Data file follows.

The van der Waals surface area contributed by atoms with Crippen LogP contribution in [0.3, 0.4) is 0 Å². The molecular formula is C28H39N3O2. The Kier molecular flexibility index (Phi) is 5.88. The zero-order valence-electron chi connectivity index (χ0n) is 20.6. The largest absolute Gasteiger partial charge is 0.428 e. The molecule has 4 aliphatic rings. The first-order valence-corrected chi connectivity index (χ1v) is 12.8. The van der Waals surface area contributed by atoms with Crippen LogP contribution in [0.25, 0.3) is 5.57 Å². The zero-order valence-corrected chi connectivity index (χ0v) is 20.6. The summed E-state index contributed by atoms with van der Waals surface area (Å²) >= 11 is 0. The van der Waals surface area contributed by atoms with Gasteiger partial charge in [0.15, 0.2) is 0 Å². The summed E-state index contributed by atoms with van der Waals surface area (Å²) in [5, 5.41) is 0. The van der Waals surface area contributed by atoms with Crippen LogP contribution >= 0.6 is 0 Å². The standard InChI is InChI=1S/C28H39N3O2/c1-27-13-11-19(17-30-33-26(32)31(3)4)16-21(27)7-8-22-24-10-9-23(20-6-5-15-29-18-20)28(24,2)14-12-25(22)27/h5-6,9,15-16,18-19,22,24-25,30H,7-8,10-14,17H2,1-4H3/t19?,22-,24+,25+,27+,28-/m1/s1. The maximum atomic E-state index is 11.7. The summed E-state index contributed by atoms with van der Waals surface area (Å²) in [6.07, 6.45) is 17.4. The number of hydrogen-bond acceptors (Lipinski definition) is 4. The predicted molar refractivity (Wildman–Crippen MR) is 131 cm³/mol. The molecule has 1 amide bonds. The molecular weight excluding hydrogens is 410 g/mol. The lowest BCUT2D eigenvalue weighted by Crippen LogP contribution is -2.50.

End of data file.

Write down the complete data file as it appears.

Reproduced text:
The van der Waals surface area contributed by atoms with Crippen LogP contribution in [0.3, 0.4) is 0 Å². The molecular formula is C28H39N3O2. The Kier molecular flexibility index (Phi) is 5.88. The zero-order valence-electron chi connectivity index (χ0n) is 20.6. The largest absolute Gasteiger partial charge is 0.428 e. The molecule has 4 aliphatic rings. The first-order valence-corrected chi connectivity index (χ1v) is 12.8. The van der Waals surface area contributed by atoms with Crippen LogP contribution in [0.25, 0.3) is 5.57 Å². The zero-order valence-corrected chi connectivity index (χ0v) is 20.6. The summed E-state index contributed by atoms with van der Waals surface area (Å²) >= 11 is 0. The van der Waals surface area contributed by atoms with Gasteiger partial charge in [0.15, 0.2) is 0 Å². The summed E-state index contributed by atoms with van der Waals surface area (Å²) in [5, 5.41) is 0. The van der Waals surface area contributed by atoms with Crippen LogP contribution >= 0.6 is 0 Å². The standard InChI is InChI=1S/C28H39N3O2/c1-27-13-11-19(17-30-33-26(32)31(3)4)16-21(27)7-8-22-24-10-9-23(20-6-5-15-29-18-20)28(24,2)14-12-25(22)27/h5-6,9,15-16,18-19,22,24-25,30H,7-8,10-14,17H2,1-4H3/t19?,22-,24+,25+,27+,28-/m1/s1. The maximum atomic E-state index is 11.7. The summed E-state index contributed by atoms with van der Waals surface area (Å²) in [6.07, 6.45) is 17.4. The number of hydrogen-bond acceptors (Lipinski definition) is 4. The predicted molar refractivity (Wildman–Crippen MR) is 131 cm³/mol. The molecule has 1 amide bonds. The molecular weight excluding hydrogens is 410 g/mol. The lowest BCUT2D eigenvalue weighted by Crippen LogP contribution is -2.50.